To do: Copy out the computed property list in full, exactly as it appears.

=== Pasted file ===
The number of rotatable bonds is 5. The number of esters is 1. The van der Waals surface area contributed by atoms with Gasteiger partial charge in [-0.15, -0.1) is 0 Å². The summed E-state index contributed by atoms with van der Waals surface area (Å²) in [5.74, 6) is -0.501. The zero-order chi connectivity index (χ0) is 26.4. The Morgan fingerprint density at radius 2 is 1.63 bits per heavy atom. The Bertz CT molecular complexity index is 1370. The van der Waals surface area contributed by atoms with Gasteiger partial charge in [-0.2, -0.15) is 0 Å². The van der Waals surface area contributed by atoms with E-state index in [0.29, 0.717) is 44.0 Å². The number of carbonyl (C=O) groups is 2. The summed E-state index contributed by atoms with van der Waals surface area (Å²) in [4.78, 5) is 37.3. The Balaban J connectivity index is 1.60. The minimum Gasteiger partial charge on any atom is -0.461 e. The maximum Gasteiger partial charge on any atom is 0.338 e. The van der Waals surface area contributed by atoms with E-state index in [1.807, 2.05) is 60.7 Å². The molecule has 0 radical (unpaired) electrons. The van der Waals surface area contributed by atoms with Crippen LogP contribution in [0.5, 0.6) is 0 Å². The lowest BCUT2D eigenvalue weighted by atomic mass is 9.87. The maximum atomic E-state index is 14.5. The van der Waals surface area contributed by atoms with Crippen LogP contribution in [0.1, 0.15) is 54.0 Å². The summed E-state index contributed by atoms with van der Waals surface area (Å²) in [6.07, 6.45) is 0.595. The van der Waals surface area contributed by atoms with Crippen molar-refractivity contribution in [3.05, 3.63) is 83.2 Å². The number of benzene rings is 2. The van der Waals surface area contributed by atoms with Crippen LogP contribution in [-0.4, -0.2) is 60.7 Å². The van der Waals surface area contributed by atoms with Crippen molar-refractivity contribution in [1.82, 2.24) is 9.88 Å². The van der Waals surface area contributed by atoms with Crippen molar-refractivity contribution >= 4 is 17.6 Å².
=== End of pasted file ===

The number of rotatable bonds is 5. The number of esters is 1. The van der Waals surface area contributed by atoms with Gasteiger partial charge in [-0.15, -0.1) is 0 Å². The summed E-state index contributed by atoms with van der Waals surface area (Å²) in [5.74, 6) is -0.501. The zero-order chi connectivity index (χ0) is 26.4. The Morgan fingerprint density at radius 2 is 1.63 bits per heavy atom. The Bertz CT molecular complexity index is 1370. The van der Waals surface area contributed by atoms with Gasteiger partial charge in [-0.2, -0.15) is 0 Å². The van der Waals surface area contributed by atoms with E-state index in [0.29, 0.717) is 44.0 Å². The number of carbonyl (C=O) groups is 2. The summed E-state index contributed by atoms with van der Waals surface area (Å²) in [4.78, 5) is 37.3. The Balaban J connectivity index is 1.60. The minimum Gasteiger partial charge on any atom is -0.461 e. The maximum Gasteiger partial charge on any atom is 0.338 e. The van der Waals surface area contributed by atoms with E-state index in [1.807, 2.05) is 60.7 Å². The molecule has 0 radical (unpaired) electrons. The van der Waals surface area contributed by atoms with Crippen LogP contribution in [0.5, 0.6) is 0 Å². The lowest BCUT2D eigenvalue weighted by atomic mass is 9.87. The maximum atomic E-state index is 14.5. The van der Waals surface area contributed by atoms with Crippen LogP contribution in [0.1, 0.15) is 54.0 Å². The summed E-state index contributed by atoms with van der Waals surface area (Å²) in [6.07, 6.45) is 0.595. The van der Waals surface area contributed by atoms with Crippen molar-refractivity contribution in [3.05, 3.63) is 83.2 Å². The number of benzene rings is 2. The van der Waals surface area contributed by atoms with Crippen LogP contribution in [-0.4, -0.2) is 60.7 Å². The van der Waals surface area contributed by atoms with Crippen molar-refractivity contribution in [1.82, 2.24) is 9.88 Å². The van der Waals surface area contributed by atoms with Crippen molar-refractivity contribution >= 4 is 17.6 Å².